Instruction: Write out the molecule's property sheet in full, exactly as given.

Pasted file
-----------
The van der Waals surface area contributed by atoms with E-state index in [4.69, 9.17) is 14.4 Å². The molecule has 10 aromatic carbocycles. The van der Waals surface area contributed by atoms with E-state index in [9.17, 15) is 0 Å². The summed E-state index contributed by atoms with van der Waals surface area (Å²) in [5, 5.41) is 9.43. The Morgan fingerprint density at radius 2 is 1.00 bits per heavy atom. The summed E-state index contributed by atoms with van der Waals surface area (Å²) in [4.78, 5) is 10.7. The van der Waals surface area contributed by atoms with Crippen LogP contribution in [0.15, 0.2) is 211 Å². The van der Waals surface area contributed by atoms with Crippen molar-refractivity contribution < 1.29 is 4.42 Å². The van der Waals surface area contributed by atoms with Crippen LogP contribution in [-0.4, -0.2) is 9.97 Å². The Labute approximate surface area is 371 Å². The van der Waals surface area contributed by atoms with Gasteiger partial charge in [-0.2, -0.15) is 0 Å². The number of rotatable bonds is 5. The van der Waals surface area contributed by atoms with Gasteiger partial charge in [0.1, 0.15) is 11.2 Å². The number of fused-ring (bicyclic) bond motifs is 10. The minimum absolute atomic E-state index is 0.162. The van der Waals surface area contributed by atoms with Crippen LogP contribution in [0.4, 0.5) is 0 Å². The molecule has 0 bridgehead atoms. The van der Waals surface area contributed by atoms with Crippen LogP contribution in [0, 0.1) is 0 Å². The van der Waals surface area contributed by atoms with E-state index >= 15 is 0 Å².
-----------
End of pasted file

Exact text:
The van der Waals surface area contributed by atoms with E-state index in [4.69, 9.17) is 14.4 Å². The molecule has 10 aromatic carbocycles. The van der Waals surface area contributed by atoms with E-state index in [9.17, 15) is 0 Å². The summed E-state index contributed by atoms with van der Waals surface area (Å²) in [5, 5.41) is 9.43. The Morgan fingerprint density at radius 2 is 1.00 bits per heavy atom. The summed E-state index contributed by atoms with van der Waals surface area (Å²) in [4.78, 5) is 10.7. The van der Waals surface area contributed by atoms with Crippen LogP contribution in [0.15, 0.2) is 211 Å². The van der Waals surface area contributed by atoms with Crippen molar-refractivity contribution < 1.29 is 4.42 Å². The van der Waals surface area contributed by atoms with Crippen LogP contribution in [-0.4, -0.2) is 9.97 Å². The Labute approximate surface area is 371 Å². The van der Waals surface area contributed by atoms with Gasteiger partial charge in [-0.2, -0.15) is 0 Å². The number of rotatable bonds is 5. The van der Waals surface area contributed by atoms with Gasteiger partial charge in [0.1, 0.15) is 11.2 Å². The number of fused-ring (bicyclic) bond motifs is 10. The minimum absolute atomic E-state index is 0.162. The van der Waals surface area contributed by atoms with Crippen LogP contribution in [0.4, 0.5) is 0 Å². The molecule has 0 bridgehead atoms. The van der Waals surface area contributed by atoms with Crippen LogP contribution in [0, 0.1) is 0 Å². The van der Waals surface area contributed by atoms with E-state index >= 15 is 0 Å².